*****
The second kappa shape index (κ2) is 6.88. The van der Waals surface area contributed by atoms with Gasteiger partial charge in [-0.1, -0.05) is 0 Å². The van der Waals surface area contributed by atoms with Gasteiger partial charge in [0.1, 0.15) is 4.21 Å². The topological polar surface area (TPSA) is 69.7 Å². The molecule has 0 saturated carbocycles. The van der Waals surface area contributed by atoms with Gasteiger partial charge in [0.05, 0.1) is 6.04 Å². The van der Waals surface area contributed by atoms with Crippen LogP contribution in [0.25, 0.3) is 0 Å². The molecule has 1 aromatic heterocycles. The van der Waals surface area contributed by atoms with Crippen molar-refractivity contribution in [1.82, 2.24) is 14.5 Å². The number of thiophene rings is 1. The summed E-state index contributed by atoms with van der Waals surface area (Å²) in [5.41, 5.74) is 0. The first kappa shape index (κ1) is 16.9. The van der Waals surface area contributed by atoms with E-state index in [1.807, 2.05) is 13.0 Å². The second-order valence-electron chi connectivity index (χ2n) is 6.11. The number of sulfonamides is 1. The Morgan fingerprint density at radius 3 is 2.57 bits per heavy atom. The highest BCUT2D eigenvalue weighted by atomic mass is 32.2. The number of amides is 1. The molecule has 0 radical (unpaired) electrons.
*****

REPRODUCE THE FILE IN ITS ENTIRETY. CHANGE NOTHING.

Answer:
The second kappa shape index (κ2) is 6.88. The van der Waals surface area contributed by atoms with Gasteiger partial charge in [-0.1, -0.05) is 0 Å². The van der Waals surface area contributed by atoms with Gasteiger partial charge in [0.1, 0.15) is 4.21 Å². The topological polar surface area (TPSA) is 69.7 Å². The molecule has 0 saturated carbocycles. The van der Waals surface area contributed by atoms with Gasteiger partial charge in [0.05, 0.1) is 6.04 Å². The van der Waals surface area contributed by atoms with Crippen LogP contribution in [0.25, 0.3) is 0 Å². The molecule has 1 aromatic heterocycles. The van der Waals surface area contributed by atoms with Crippen molar-refractivity contribution in [1.82, 2.24) is 14.5 Å². The number of thiophene rings is 1. The summed E-state index contributed by atoms with van der Waals surface area (Å²) in [5.41, 5.74) is 0. The first kappa shape index (κ1) is 16.9. The van der Waals surface area contributed by atoms with E-state index in [1.807, 2.05) is 13.0 Å². The second-order valence-electron chi connectivity index (χ2n) is 6.11. The number of sulfonamides is 1. The Morgan fingerprint density at radius 3 is 2.57 bits per heavy atom. The highest BCUT2D eigenvalue weighted by atomic mass is 32.2. The number of amides is 1. The molecule has 0 radical (unpaired) electrons.